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Missile Route Planning using Image based GPS Localization
Collaborators: Fahd Rafi, Saad M. Khan

  1. Introduction
  2. Algorithmic Steps
  3. Simulation
  4. Related Links


Currently, most cruise missiles use terrain reference navigation for aided INS (Inertial Navigation System). In this approach, the terrain information of a pre-determined area is digitized and is saved in a database. During the mission planning the targeteer defines a special trajectory for the missile to follow in order to hit the target. During the missile flight, the Radar Terrain Sensor (RTS) and Reference Altitude Sensor (RAS) on the missile can provide an accurate information for its current position and attitude. With the help of terrain contour matching algorithm, the differential correction is computed to control the flying missile. Upon reaching close to the target, the missile switches to a terminal guidance system to choose the point of impact. The point of impact is often pre-programmed by the GPS. In case of moving targets, a Digital Scene Matching Area Correlation module is used to find the target in the images obtained by the on-board camera.

In this project, we explored the possibility of using image based approach to geo-locate the missile in the absence of GPS information. Such a situation often arises when the GPS signal is disabled through a deployment of GPS jammers. The proposed approach is based on the method developed for `Where am I - ICCV 2005' challenge contest. The approach requires a number of reference images (with known GPS locations), using which our approach will be able to locate the GPS of the current image transmitted by the on-board camera.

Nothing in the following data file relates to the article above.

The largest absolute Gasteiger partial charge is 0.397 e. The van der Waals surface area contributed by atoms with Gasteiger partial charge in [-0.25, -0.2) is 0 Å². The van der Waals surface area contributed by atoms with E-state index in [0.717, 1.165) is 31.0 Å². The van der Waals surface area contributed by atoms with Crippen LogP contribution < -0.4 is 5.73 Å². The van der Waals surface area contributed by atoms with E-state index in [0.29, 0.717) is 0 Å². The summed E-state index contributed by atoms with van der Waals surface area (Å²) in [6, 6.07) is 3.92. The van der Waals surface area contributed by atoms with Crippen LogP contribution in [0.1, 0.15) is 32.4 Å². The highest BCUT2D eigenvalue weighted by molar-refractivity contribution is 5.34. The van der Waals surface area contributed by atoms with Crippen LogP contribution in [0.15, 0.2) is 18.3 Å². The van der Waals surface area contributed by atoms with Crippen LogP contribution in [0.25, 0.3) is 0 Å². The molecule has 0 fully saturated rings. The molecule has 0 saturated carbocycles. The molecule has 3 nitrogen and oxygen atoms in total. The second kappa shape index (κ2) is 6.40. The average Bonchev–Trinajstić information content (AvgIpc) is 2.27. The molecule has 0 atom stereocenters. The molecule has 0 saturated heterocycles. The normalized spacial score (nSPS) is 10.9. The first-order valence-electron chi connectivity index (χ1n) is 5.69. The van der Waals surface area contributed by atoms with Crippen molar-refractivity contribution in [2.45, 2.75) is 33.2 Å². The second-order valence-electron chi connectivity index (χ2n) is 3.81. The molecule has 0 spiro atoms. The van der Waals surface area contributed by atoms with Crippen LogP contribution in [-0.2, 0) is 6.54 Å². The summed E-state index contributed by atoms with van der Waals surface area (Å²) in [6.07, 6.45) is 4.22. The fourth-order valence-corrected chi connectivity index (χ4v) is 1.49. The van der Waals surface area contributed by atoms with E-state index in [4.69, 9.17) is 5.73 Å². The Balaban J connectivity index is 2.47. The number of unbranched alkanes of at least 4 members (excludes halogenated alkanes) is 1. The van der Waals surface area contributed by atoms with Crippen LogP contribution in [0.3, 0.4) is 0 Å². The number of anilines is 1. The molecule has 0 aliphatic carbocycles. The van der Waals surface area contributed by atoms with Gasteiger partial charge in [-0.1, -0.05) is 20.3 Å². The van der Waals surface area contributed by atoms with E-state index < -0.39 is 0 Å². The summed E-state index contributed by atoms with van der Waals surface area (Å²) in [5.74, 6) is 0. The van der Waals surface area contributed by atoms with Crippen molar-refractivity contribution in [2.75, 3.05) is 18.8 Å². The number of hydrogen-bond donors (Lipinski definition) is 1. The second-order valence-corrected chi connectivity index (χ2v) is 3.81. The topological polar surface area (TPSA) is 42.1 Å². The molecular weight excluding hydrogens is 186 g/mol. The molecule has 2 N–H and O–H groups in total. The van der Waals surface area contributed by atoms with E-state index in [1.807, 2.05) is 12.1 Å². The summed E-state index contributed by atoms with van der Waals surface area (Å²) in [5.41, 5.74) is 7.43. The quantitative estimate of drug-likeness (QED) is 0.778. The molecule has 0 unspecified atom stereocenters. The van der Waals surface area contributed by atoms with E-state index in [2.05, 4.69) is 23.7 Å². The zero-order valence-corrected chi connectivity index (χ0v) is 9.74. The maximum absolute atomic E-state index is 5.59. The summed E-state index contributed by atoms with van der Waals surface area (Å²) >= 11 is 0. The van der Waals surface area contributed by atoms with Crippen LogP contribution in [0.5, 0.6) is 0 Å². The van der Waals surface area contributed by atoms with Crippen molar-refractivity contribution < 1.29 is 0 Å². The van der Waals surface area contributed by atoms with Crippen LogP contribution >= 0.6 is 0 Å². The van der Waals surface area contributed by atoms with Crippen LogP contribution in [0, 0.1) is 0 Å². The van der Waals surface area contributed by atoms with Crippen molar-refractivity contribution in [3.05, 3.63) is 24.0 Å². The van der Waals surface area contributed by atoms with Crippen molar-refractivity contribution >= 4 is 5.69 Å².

Algorithmic Steps

In this section, for the sake of completion, we describe the algorithm for geo-locating the missile. For a detailed description of the algorithm, see the Related Links section at the bottom of the page. The steps are:
  1. Find feature correspondence between the image obtained from the on-board camera, and the reference images using the SIFT matching algorithm. Pick two reference images that return the highest number of matches.
  2. Find the image triplet (two reference images and image from the on-board camera) that has the best pair-wise matching among all groups of reference images.
  3. Using the computed correspondences, find the fundamental matrices between each pair of three images.
  4. Given three fundamental matrices, compute the internal parameters K of the camera and corresponding essential matrices.
  5. Apply Homography test for the image pairs to test for zero translation case.
  6. Apply triangulation to image triplets (two reference images and one current image) to recover the GPS.


The algorithm is tested in a simulation setting. A collection of images (1000) is used to construct the scenario. These images were taken at the UCF campus, and their distribution over the testing area is shown in the figure. Few of these images were marked as the reference images. The trajectory of the missile is simulated by selecting the start location and the target location (GPS). The missile is then steered through the testing area by computing the GPS at each time instant, and making the missile to move in the direction that minimizes the distance to the target. A sanpshot of the simulation software, developed in Matlab, is shown in the figure.

Distribution of the complete collection of images over the testing site.

Related Links

  1. ICCV 2005 Challenge Contest - Where Am I
  2. Asaad Hakeem, Roberto Vezzani, Mubarak Shah, and Rita Cucchiara, Estimating Geospatial Trajectory of a Moving Camera, ICPR 2006.